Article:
The time spent on retreat with Monsignor Reilly in New York has had a profound effect on both my spiritual life and the way I perceive life issues such as abortion and contraception. Here I will try to share the message that I was privileged to receive. Those of us who were blessed to attend had our eyes opened to the culture of death which now engulfs our society and were instructed on our role as followers of Christ in spreading a counter-culture of life. I could write a whole edition of LifeLines on what I have learnt but to stick to the limit, I would like to focus on three aspects that struck me the most during the retreat. These include: taking the love of God to the mothers, the importance of praying in public and the mission we each have in promoting a culture of life.

On the train to Old Bethpage for a family barbeque, three of us retreatants decided to speak to a couple of girls who appeared to have just attended the gay pride parade held to “celebrate” the legislation of same sex marriage. We had no idea what we were going to say but thought we would go along with whatever came up. As I sat down next to one of the girls, I noticed that her friend, Rachel, who sat across from me, was wearing a shirt with an image of our Lady. Rachel was herself heterosexual but was accompanying her lesbian friend to the parade and the image on her shirt was no ordinary image of Mary but rather Our Lady of Guadalupe – the very reason for our whole trip! Was it a mere coincidence or was it Providence? After a lengthy conversation, which occupied the entire one hour train ride, we found out that she was a Catholic but had stopped going to church because of the hypocrisy she felt she saw there. She later found a local Baptist church which she believed accepted her the way she was. So who was she?

At twelve, Rachel was watching her parents drink alcohol and do drugs with many of their friends. At fourteen, her parents were divorced and she began using drugs herself. At fifteen, she had left home and was living with a friend (who, thank God, was asleep next to me or we wouldn’t have gotten this far in the conversation). Rachel could just as easily have been one of the girls going into an abortion clinic and I realised what my purpose was at that moment. Jesus loves this girl just as much as He loves you and me but the distractions and disasters of her world put up a smoke screen preventing her from seeing that. It is our mission given to us by God to take this love that, by the grace of God we have been able to see, to people such as Rachel. We are to show them this Divine love both before and after an abortion. As Monsignor Reilly stressed to us, God never stops loving the mothers who have had an abortion but rather it is they who stop loving Him. We as pro-lifers have to make this known to them and invite them to come back to loving God and find that peace that was lost in their abortion.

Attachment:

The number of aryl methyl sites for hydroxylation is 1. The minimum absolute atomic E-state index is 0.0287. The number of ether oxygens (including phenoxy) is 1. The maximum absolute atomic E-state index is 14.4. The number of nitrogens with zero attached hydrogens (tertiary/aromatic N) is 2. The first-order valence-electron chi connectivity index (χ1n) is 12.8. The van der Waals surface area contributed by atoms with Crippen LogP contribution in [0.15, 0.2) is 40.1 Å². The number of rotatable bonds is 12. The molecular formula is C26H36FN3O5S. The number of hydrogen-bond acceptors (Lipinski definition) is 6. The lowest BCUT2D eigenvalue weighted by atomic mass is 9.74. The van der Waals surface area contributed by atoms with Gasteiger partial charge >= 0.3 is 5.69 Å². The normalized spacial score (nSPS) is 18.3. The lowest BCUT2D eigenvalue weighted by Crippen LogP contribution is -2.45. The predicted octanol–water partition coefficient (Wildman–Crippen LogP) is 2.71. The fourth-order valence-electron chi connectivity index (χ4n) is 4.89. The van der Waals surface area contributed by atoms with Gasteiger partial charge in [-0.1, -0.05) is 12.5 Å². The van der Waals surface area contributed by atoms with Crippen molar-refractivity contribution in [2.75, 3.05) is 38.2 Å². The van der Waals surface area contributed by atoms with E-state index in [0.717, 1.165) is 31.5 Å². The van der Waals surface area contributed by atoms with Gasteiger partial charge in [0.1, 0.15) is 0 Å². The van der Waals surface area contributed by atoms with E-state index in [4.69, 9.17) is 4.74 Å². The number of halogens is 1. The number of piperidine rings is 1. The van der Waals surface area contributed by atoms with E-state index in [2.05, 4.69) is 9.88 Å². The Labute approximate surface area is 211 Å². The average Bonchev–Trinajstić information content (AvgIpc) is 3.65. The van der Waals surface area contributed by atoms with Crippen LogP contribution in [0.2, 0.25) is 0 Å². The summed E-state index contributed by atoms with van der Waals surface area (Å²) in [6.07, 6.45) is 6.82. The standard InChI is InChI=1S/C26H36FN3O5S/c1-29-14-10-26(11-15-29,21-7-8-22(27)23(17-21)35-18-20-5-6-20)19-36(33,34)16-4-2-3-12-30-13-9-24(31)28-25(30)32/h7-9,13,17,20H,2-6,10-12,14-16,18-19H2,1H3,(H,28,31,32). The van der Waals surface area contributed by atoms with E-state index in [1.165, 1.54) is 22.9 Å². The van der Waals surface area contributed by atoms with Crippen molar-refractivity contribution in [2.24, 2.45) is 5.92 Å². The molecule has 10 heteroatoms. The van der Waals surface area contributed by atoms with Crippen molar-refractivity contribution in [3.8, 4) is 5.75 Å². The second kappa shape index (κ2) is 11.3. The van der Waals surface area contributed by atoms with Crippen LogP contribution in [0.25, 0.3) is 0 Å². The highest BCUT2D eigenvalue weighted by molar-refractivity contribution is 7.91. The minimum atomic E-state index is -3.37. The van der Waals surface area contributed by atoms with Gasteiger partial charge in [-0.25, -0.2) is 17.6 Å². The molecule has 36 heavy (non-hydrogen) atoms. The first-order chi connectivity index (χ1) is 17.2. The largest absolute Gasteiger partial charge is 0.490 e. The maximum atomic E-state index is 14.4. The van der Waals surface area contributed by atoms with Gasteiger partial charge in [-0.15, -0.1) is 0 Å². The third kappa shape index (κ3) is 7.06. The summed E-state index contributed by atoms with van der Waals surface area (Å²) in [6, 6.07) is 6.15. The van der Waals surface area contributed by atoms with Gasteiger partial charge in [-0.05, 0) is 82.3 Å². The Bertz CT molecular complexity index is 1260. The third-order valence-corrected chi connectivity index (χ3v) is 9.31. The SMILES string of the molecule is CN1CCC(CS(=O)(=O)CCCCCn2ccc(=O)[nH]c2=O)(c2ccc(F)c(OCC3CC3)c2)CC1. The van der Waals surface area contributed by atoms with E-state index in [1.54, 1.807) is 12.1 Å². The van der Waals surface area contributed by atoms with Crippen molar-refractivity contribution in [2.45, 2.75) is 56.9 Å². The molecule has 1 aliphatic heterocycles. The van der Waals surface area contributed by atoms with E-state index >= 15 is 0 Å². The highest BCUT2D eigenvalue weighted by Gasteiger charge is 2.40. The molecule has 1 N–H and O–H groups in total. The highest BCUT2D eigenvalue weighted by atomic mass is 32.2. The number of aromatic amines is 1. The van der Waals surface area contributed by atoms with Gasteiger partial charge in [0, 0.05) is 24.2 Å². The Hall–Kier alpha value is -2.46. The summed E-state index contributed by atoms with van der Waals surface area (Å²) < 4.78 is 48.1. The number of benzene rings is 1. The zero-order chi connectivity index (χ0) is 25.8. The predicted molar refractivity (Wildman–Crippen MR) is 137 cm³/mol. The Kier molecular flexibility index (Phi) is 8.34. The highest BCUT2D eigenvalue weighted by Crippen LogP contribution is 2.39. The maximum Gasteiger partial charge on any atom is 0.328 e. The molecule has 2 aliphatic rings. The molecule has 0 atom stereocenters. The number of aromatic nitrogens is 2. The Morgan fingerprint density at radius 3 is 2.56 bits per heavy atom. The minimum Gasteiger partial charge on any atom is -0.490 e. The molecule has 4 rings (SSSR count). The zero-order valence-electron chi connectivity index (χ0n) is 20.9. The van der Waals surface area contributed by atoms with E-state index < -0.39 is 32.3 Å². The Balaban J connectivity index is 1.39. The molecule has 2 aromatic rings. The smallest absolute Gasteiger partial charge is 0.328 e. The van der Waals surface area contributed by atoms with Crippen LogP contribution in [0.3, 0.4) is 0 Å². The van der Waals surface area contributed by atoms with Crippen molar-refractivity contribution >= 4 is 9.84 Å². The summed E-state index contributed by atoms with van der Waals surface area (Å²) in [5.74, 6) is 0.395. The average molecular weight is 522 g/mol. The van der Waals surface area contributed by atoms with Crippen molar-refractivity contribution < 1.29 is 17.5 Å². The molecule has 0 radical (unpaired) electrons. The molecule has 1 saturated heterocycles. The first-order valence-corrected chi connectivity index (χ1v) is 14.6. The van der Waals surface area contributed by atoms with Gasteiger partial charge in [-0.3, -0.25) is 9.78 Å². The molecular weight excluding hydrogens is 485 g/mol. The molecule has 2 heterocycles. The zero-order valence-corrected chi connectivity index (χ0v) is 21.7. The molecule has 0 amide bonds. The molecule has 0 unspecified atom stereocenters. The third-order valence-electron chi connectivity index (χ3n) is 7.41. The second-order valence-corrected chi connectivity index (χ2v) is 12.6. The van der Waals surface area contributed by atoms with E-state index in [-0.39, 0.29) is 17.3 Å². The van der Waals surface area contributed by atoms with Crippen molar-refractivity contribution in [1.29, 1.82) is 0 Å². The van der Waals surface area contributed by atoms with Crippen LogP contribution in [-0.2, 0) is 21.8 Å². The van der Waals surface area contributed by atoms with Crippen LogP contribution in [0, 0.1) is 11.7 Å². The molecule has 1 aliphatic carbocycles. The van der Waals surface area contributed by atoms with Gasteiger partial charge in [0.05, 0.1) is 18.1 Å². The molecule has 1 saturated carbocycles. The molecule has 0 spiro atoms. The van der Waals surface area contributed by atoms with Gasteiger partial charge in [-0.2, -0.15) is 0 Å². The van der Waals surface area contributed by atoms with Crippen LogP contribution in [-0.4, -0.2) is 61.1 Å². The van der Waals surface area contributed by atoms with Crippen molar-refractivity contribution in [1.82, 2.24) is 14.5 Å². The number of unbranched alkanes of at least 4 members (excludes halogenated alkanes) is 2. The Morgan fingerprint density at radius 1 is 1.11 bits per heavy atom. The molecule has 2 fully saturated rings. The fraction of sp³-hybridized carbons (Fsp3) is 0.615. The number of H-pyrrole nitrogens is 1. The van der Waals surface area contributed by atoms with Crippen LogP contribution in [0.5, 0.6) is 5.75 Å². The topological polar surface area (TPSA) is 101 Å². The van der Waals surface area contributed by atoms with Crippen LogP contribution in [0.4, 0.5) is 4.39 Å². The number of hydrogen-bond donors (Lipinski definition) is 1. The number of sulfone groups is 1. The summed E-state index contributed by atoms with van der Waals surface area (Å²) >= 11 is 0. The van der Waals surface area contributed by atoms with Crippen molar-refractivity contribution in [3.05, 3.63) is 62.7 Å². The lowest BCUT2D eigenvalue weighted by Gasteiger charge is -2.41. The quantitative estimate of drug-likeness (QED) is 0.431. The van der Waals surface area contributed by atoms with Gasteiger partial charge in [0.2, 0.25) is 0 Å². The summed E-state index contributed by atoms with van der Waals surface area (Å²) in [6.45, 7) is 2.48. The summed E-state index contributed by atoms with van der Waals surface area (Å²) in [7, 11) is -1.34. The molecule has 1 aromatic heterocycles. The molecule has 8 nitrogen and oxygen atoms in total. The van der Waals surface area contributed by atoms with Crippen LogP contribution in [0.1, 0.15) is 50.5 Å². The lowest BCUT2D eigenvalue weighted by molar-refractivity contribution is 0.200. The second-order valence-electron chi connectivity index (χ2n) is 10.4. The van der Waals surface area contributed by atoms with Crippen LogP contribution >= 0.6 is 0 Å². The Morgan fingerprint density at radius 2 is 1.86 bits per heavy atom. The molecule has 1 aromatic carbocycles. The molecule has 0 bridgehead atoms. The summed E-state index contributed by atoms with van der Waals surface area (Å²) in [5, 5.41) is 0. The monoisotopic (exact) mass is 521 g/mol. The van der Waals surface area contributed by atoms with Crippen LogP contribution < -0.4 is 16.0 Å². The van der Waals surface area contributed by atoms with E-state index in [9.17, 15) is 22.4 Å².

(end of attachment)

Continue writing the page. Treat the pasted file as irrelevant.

To be pro-life, we must be concerned with saving the souls of everybody involved and that includes the abortionists. This must be portrayed in the way we pray and the way we speak. To be angry and resentful towards those involved is to be consumed by the culture of death; but to respond with the love of God is to be witness to the Gospel of Life.

One of the commonest objections people raise about the prayer vigils is the fact that we pray on the sidewalks rather than in a church or the privacy of our own homes. I must admit that, initially, this thought ran through my mind as I woke at 6.30 on a Saturday morning to make the journey to the vigil. When we pray on the street we should appear prayerful and not be seen to be looking around and talking. In this way we don’t pray at the people walking past or into the clinic but to God Who will answer our prayers. In being prayerful, we become witnesses such that when people see us they think about God and about the victims, mothers and children, and of their worth. Here I would like to stress that our purpose is not to be seen but simply to pray – the benefit that God will bring about from our prayerful presence is what you might call an added bonus! I guess it’s also worth adding that many of us would not spend over an hour praying for the unborn and their mothers if we weren’t on the sidewalks (I would be the first to admit this!).

This last aspect stemmed from my reflection on Monsignor and the work that he does. As St Paul says, “For just as the body is one and has many members, and all the members of the body, though many, are one body, so it is with Christ”. Jesus has given each of us our own unique mission in spreading His Gospel of Life and some have a bigger part to play than others. Not everyone is called to be a Monsignor Reilly. But we must profess our belief through our words and actions, towards the people that God places in our path – whether that is showing them love and kindness or perhaps correcting them when they glorify promiscuity and lust. If each of us accepts the seemingly small tasks given to us by God and does them well, then we will be doing His will and as one body united to Christ we allow Him to work through us and achieve His will on earth. So pray and reflect to discern God’s will in your everyday life and do every act with love.

As I have been encouraged, I would like to encourage others not to be afraid and to be witnesses to Life in their own lives, even if it means making sacrifices. And most of all to do it with love!

My sincere thanks go to FLI and the generous supporters who made my journey to New York possible

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